Samuel L. Tarry Jr. is a partner in the Tyson’s Corner, VA and Washington, DC offices of McGuire Woods LLP and Davis M. Walsh is a partner in the firm’s Richmond, VA office. The authors represent the defendant in the litigation discussed below.


In Part 1 of this two-part commentary, we reviewed the Eastern District of Pennsylvania’s recent reasoning on general medical causation in Hoefling v. U.S. Smokeless Tobacco, which resulted in the court striking the plaintiffs’ expert witnesses under FRE 702 and granting summary judgment.  __ F. Supp. 3d ___, No. CV 19-3847, 2021 WL 6051382 (E.D. Pa. Dec. 21, 2021).  Here in Part 2, we discuss the court’s treatment of expert testimony regarding specific medical causation.  General causation addresses “ruling in” potential causes for the injury generally. Specific causation requires both the ruling in of the most likely cause of the individual’s injury, as well as the “ruling out” other potential causes based on the facts of the case.

A handful of facts were most relevant to the question of specific causation. Plaintiff Hoefling, diagnosed with squamous cell carcinoma of the tonsil in his early 80s, dipped Skoal moist snuff and chewed Red Man loose leaf chewing tobacco for roughly 40 years.  He claimed no significant history of alcohol consumption, a known risk factor. He also testified to no smoking history, another risk factor, but the medical records provided conflicting information.

Most importantly, Hoefling’s social history, which included four marriages, placed him at increased risk for HPV infection, which the experts agreed independently causes approximately 80% of all tonsil cancers.  Due to limitations of the tissue taken at biopsy, Hoefling’s tumor was never tested for HPV, leaving that question open as a factual uncertainty.  Hoefling’s well-credentialed medical experts initially claimed to “rule out” HPV by taking the position that there was “no evidence” of HPV infection, but retracted that stance at deposition based on the high prevalence of HPV generally.  The experts then turned to a purported ranking methodology, claiming that it was more likely (by a slight amount) that smokeless tobacco caused Hoefling’s cancer as opposed to HPV.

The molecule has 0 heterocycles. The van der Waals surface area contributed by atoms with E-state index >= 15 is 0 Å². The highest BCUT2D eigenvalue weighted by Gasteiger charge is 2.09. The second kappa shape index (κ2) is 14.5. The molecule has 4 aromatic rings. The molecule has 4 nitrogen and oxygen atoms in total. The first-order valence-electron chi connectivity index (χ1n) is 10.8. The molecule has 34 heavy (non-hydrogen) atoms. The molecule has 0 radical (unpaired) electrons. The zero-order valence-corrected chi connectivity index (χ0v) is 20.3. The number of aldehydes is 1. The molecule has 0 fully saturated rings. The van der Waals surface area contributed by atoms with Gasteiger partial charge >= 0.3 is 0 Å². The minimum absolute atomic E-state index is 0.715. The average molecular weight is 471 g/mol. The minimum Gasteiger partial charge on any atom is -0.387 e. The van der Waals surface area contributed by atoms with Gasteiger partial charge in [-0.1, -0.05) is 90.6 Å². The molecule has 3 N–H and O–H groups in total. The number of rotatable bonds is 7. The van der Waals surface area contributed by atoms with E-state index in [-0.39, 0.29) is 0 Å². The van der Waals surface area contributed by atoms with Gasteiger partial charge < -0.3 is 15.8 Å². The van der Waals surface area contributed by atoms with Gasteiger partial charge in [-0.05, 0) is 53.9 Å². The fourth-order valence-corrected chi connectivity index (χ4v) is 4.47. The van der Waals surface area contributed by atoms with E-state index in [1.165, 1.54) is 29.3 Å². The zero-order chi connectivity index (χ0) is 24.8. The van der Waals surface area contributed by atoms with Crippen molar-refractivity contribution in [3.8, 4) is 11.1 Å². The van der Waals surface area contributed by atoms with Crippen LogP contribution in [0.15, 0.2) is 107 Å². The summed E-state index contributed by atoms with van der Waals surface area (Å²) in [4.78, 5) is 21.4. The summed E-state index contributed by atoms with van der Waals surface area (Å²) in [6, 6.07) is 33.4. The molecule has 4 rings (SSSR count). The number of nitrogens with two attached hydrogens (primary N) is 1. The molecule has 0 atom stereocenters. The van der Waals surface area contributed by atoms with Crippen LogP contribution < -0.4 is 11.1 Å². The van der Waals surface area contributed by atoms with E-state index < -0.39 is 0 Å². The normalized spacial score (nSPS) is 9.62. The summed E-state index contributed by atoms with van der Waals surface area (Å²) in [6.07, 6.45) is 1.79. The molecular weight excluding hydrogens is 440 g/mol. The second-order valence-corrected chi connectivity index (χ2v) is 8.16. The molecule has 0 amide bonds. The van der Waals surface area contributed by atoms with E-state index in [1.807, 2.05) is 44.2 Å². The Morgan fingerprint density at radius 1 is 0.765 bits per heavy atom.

The court rejected this methodology under FRE 702 based on the fact that the experts “could [not] rule out HPV” and their lack of “good grounds” for “believing smokeless tobacco use was the more likely cause.”  The court’s rejection of the experts’ faulty “differential etiology” approach provides several important reminders about the threshold requirements of FRE 702.

  1. Specific Causation – All obvious alternative causes must be reliably ruled out.

The court followed the reasonable rule that “[e]xperts are not required to address all possible causes, but obvious alternative causes need to be ruled out.”  To this end, “once a defendant points to a plausible alternative cause of the plaintiff’s illness, the expert must offer a good explanation as to why his or her conclusion remains reliable.”  Again, the standard for excluding a potential cause is “good grounds” to do so.

Here, HPV undoubtfully qualified as an obvious cause, indeed the most obvious cause, given that all experts agreed it causes 80% of tonsil cancers diagnosed in the United States.  The question then turned on whether Plaintiffs’ experts had good grounds to rule out HPV, which they did not.

  1. Specific Causation – Plaintiffs cannot claim an absence of evidence as evidence to rule out an established risk factor.

In light of the overwhelming percentage of tonsil cancers caused by HPV, it was necessary that the experts rule it out.  The court rejected the experts’ attempt to reverse the burden of proof and claim that the absence of evidence of HPV was evidence HPV did not cause the cancer.  Instead, the court held that an expert needs actual evidence.